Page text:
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The Girl Who Played with Fire Book
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Joanne Leddington30 July 2009
The Girl Who Played with Fire is the second book in Stieg Larsson's excellent Millennium trilogy, the first book being The Girl with the Dragon Tattoo and the final, as yet unpublished in English, book being The Girl Who Kicked the Hornet's Nest. Mikael Blomkvist is the editor of Millennium magazine and has made exposing the secrets and shady dealings of Swedish public figures the central theme of his career. Given this pedigree, it comes as no surprise that Blomkvist jumps at the chance to help a young journalist who is investigating sex trafficking in Sweden and those in public office who abuse underage girls. Although he doesn't know it, Blomkvist's work is being followed by Lisbeth Salander, the eponymous 'Girl' of the trilogy, who has hacked into his computer. While Blomkvist and his team of journalists investigate the Swedish sex industry, Salander, incensed by the case studies of teenage prostitutes that she finds on Blomkvist's computer, takes matters into her own hands. Salander plots fitting punishments for the traffickers but, before she can act, she is accused of three murders, all connected to the sensational articles about to be published in Millennium, and must go on the run to avoid capture by the police. Although he can't track her down, Blomkvist is pretty much certain that Salander is innocent and so sets out to clear her name and eventually discovers that she is far more embroiled in the investigation than he ever imagined. The Girl Who Played with Fire is a very gritty crime novel, at times undeniably disturbing, but is still really compulsive reading, so much so that for a pretty long book the 569 action-packed pages just fly by. I can't wait to read The Girl Who Kicked the Hornet's Nest and I really hope that both Blomkvist and Salander find some closure at the end of the trilogy.
Stieg Larsson gleaned a remarkable degree of success before his too-early death in 2004. He had delivered to his publisher three remarkable crime novels; the initial book in his â€˜Millenniumâ€™ sequence, The Girl with the Dragon Tattoo, had enjoyed an unprecedented success in his native Sweden before the translation took the UK by storm. Larsson had made a considerable mark as a crusading journalist, with a speciality in tackling political extremist groups. But he offered assistance to many people and groups who he felt were vulnerable â€“ something of a modern hero, in fact.
One of Larsson's key achievements as a writer was to create an innovative kind of heroine for the crime novel. His unconventional sleuth, the highly intelligent computer hacker Lisbeth Salander, is a confrontational young woman, whose Goth accoutrements sometimes alienate those around her (except the individuals she opts to have sexual relations with â€“ strictly, that is, according to the rules she lays down). In the second book in the Millennium sequence, The Girl Who Played with Fire (as in its its predecessor), Lisbeth's closest ally is the older journalist Mikael Blomqvist, even though she has abruptly ended her emotional relationship with him. Lisbeth has left all she knows behinds her and has begun a relationship with a gauche young lover. But after a grim revenge run-in with a man who has abused her, she becomes a suspect in three murders, and is the subject of a nationwide search. Blomqvist, however, is convinced of her innocence (he has just been responsible for a blistering report on the sex trafficking industry in Sweden), and is determined to help her â€“ whether she wants his help or not.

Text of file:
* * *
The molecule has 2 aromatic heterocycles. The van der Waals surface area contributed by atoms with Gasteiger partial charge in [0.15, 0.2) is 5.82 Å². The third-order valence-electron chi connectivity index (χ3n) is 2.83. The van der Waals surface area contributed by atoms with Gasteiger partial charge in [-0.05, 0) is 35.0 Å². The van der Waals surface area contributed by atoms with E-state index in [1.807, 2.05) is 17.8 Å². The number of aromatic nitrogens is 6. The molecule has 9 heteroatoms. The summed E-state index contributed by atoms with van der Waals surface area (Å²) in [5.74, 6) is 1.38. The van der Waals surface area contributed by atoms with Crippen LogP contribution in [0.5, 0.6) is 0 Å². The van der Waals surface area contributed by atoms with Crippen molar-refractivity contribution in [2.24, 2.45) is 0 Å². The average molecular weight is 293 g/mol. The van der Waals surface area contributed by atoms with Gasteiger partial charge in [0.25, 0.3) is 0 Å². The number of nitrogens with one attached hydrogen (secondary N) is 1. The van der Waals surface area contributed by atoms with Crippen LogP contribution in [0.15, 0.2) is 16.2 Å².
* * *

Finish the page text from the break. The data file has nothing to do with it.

As with Larssonâ€™s earlier book, this is highly compelling fare, with tautly orchestrated suspense; it's often grisly and uncompromising (not a problem for many readers), and the massive text may be longer than is good for it, but Larsson admirers won't begrudge the late author a word,and will be impatient for the third (and, regrettably, concluding) book in the sequence. --Barry Forshaw
The second instalment in the Millennium Trilogy sees Lisbeth Salander wanted for murder while Blomkvist tries desperately to clear her name.
Lisbeth Salander is a wanted woman. Two Millennium journalists about to expose the truth about sex trafficking in Sweden are murdered and Salander's prints are on the weapon. Her history of unpredictable and vengeful behaviour makes her an official danger to society - but no-one can find her. Mikael Blomkvist editor-in-chief of Millennium does not believe the police. Using all his magazine staff and resources to prove Salander's innocence Blomkvist also uncovers her terrible past spent in criminally corrupt institutions. Yet Salander is more avenging angel than helpless victim. She may be an expert at staying out of sight - but she has ways of tracking down her most elusive enemies.
- Stieg Larsson
- 9 July 2009
- Quercus Publishing Plc
- Paperback (Book)
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